Criminalization of Poverty

Different aspects of the court case of the of ‘human smuggling’ accused persons in
Wiener Neustadt has been broached as an issue already:or example racism rooted in
institutions and society, that crossing borders is possible for some and impossible for
others, wrong translations during the trial which additionally where incriminating,
political motivation before parliament elections, lies of the minister of internal affairs
about millions of profit and allegedly cruel bosses of a “human smuggling” mafia.
What has not been broached as an issue is the creation, maintenance and finally crim-
inalization of precarious living conditions. This issue has been observable in different
ways during and prior to the trial.
First of all people had been kept in investigative custody („Untersuchungshaft“)¹ for
months, argued with a danger that they would repeat the “crime” („Tatwiederbegehu-
ngsgefahr“)². The accusation included an increase of the punishment saying that the
“crime” was done within a ‘criminal organization’ and also saying that they committed
it “commercially” (“gewerbsmäßig”)³. The main argument given for this accusation is
the assumed lack of material resources of the accused.
An appeal against the point of committing it “commercially” in the accusation had
been rejected by the higher regional court on the grounds of the low income of the
accused which led the court to the assumption of committing it “commercially”.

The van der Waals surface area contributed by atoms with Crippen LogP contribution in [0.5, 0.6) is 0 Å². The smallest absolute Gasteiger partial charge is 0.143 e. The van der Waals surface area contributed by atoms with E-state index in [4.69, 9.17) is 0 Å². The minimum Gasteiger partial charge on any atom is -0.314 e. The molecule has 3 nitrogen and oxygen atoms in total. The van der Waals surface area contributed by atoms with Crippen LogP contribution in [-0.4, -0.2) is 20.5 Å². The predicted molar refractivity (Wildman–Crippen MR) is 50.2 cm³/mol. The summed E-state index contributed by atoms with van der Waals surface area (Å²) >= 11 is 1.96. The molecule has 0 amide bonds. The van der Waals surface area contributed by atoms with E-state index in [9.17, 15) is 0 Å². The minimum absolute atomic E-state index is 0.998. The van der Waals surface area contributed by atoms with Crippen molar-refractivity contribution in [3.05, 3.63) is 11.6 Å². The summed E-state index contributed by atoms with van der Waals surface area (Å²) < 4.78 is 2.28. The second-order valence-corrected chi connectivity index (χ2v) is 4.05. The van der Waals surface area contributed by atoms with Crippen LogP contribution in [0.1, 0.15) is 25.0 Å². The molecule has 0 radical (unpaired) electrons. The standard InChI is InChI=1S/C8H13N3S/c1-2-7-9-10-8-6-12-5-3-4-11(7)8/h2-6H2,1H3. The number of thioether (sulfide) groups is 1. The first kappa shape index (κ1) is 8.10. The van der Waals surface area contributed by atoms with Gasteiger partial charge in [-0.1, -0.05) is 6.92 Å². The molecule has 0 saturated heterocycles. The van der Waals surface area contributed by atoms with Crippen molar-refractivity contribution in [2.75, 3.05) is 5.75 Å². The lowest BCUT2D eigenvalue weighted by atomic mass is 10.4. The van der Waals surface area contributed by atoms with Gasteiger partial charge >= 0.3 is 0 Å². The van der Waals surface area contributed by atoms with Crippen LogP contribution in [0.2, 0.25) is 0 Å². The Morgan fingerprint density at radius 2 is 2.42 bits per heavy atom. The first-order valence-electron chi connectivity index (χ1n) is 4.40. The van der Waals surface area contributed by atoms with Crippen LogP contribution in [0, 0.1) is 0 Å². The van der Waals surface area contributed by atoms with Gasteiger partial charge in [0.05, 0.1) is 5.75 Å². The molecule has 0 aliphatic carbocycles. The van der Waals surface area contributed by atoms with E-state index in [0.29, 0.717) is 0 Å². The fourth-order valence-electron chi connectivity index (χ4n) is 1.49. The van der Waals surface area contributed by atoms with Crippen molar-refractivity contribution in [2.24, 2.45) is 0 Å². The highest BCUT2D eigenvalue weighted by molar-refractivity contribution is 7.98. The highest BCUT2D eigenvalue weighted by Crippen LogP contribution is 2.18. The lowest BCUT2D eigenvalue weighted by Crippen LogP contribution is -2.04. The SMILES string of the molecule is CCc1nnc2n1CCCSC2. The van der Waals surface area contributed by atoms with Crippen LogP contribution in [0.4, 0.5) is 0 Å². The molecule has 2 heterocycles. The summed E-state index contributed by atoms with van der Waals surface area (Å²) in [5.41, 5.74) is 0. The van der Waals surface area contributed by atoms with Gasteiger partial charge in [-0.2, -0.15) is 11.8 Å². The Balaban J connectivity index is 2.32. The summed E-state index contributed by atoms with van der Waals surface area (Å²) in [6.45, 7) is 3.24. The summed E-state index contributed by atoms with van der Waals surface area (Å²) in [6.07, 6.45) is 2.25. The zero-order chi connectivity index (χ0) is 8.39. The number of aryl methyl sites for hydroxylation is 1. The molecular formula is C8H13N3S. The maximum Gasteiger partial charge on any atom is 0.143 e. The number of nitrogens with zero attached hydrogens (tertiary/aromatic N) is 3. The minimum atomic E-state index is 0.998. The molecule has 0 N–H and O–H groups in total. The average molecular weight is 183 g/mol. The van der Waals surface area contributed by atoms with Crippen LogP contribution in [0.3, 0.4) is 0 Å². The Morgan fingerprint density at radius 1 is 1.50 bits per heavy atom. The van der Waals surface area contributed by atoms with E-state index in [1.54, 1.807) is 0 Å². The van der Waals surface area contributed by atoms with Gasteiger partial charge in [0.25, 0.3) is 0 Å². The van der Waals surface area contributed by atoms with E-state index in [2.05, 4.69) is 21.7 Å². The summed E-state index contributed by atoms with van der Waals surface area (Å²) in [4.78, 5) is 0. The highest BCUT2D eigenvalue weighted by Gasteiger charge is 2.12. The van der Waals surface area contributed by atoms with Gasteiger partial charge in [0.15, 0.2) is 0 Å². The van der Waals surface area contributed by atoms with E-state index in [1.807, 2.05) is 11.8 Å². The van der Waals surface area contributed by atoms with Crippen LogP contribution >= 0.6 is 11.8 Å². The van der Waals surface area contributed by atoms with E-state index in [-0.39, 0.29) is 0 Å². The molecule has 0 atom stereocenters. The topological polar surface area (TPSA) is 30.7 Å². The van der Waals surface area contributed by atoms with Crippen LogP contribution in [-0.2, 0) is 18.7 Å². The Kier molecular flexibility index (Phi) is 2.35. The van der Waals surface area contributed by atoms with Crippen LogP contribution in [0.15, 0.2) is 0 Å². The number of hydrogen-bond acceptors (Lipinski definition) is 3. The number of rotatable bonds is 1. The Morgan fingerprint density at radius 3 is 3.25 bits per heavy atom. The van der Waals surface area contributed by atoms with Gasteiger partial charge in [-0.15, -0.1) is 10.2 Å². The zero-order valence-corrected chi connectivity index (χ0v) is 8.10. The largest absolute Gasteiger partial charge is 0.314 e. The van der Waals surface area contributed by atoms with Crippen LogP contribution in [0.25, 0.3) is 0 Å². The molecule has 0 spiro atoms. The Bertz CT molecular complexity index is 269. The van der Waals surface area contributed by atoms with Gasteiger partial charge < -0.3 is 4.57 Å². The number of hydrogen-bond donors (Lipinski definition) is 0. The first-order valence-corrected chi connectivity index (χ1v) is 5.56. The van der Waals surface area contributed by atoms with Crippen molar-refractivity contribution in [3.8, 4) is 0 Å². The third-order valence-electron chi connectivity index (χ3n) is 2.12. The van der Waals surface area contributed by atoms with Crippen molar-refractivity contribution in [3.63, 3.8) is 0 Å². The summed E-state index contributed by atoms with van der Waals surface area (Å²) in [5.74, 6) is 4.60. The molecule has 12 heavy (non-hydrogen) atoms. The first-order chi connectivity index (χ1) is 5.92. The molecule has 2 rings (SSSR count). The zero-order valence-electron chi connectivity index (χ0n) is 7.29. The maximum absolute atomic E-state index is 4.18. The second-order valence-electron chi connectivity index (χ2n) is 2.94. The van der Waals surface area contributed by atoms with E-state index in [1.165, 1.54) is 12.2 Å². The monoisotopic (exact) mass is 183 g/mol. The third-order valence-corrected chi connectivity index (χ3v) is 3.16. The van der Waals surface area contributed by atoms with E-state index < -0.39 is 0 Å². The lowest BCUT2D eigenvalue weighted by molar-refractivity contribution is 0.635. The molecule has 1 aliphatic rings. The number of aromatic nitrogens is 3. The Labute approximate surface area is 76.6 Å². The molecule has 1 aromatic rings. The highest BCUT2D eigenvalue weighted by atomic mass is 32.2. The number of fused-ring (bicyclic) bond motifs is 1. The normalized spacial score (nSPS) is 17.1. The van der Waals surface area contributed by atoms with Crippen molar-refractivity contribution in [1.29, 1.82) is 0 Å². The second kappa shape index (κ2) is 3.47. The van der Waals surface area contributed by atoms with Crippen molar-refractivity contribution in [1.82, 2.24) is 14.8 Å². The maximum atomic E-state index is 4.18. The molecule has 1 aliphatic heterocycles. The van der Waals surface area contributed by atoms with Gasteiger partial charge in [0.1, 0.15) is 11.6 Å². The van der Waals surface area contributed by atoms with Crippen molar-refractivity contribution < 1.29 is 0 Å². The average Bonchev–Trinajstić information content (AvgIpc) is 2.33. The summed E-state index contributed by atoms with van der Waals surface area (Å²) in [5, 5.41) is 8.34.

In the refusal of the objection it says: ‘Especially the commercial motive of all par-
ticipants is construable […] from the membership of a […] criminal organization in
relation with the minimal income of asylum seekers of 39,- € or 45,- € monthly of the
accused who are without other means.’
The criminalization of precarious life situations can be seen similarly already in the
‘ground crime’ („Grunddelikt“)⁴: Helping someone with irregular border crossing is
only considered a crime and followed by penal consequences if an intention of enrich-
ment („Bereicherungsvorsatz“) is included. In theory, such an intention of enrichment
can only be proven through statements of the accused since intention is an inner fact
which refers to the consciousness of the accused person not to external facts. However,
for the institutions a low income seems enough reason for this inner fact of intention
of enrichment.

That means, it is argued that there can only be one motive for a person with little mon-
ey to do a certain thing: earning money. Again and again the judge in this trial doubted
the statements of the accused which said that the reason for their actions where some-
thing different than financial ones. Nevertheless the judge kept on doubting and put
the financial and material situation of the accused in context of their motivation.
On the one hand, laws limit the possibilities of people with precarious statuses to earn
money, for example through a very limited access to the job market. On the other
hand, other laws criminalize acts which are set because of a bad financial situation and
finally, because of their precarious situation people get denied that they can act out of

¹ investigative custody means that somebody is in prison without a sentence and has to wait there for his/
her trial. The state justifies this with the arguments that this person will maybe commit the “crime“ again
or could flee or destroy proofs.
² “Tatwiederbegehungsgefahr” means that the reason for being in investigation-detention is that police says
it is possible that the person commits the crime again.
³ Committing a „crime“ “commercially” makes the punishment higher and means that a person did the
crime to get money for daily life.
⁴ Means only the delict of „human smuggling“ without additional higher punishment for a ‘commercial
character’ or within a criminal organization.